Patrick van Haute, the Belgian ambassador to the OECD, said the Belgian government had relied heavily on OECD research about aging populations to push through unpopular changes in social security last year - just one example of why there is a "strong feeling of ownership of the OECD coming from the smaller countries."
But for Johnston, who will soon relinquish his post to Ángel Gurría, a former Mexican finance minister, the diplomatic bottlenecks have left a sense of personal frustration. He said efforts by OECD members to streamline the way its priorities and budget decisions are made should enable the organization to welcome on board newer economic titans. As to whether China, and some others, have sufficiently democratic credentials to join the OECD, Johnston said that should be moot.
"Why is the OECD the policeman for democracy?" he said. "It's not even in our convention. It concerns me." Johnston noted that European dictators, including António de Oliveira Salazar of Portugal and Francisco Franco of Spain, were among the leaders of founding countries of the OECD. "I think that democracy will evolve in China, and it will have much more chance of evolving in China if they are at the table of the OECD than if they are not," Johnston said.
Even if the OECD solves its enlargement puzzle, finding a mission may still vex Johnston's successor, Gurría. Recent marquee projects, including plans for a global treaty on cross-border investment, have run aground amid concern about labor rights and environmental issues.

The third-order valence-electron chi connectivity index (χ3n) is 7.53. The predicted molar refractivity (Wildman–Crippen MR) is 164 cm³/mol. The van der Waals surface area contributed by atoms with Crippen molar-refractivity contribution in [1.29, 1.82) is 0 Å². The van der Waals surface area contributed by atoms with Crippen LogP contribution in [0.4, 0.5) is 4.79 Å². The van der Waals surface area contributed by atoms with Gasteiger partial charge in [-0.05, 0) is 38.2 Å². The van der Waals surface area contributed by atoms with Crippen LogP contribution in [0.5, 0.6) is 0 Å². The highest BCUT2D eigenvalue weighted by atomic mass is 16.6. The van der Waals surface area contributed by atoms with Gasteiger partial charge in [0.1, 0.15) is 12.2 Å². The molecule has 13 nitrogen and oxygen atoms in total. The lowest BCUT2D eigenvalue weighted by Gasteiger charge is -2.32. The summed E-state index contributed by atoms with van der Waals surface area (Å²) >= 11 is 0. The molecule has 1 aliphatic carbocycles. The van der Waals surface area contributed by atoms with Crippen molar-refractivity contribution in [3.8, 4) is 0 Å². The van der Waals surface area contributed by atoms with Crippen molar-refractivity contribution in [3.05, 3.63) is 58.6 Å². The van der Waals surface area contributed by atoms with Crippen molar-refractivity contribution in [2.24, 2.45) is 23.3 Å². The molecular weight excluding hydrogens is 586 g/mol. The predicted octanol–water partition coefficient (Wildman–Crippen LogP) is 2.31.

The story also highlights the importance of OECD statistics:
The OECD can boast its share of triumphs. Statisticians have helped trade negotiators measure the ways countries grant state aid, helping to break the international deadlock over agricultural subsidies during the 1990s and paving the way for the last global trade round to result in an agreement. Member countries also have agreed on ways to prevent companies from paying bribes and evade taxes - saving companies and governments hundreds of millions of dollars each year.
Member governments also rely on OECD studies to check the effectiveness of their policies in sectors from education to health care to the environment, and they usually are willing to submit themselves to OECD scrutiny to keep score.
"Statistics are a big part of what the moral authority of the OECD still is all about," said Enrico Giovannini, the organization's chief statistician. He plans a major new study looking at "what people know" about the rest of the world - a sort of global general knowledge quiz to find out which citizens are the most informed.
"If countries that want to participate in the 'knowledge economy' come in with a low score, they might realize they have to open up a bit more to boost their growth," Giovannini said. "You can see why this kind of survey could be so important for the key issue of democracy and future economic development."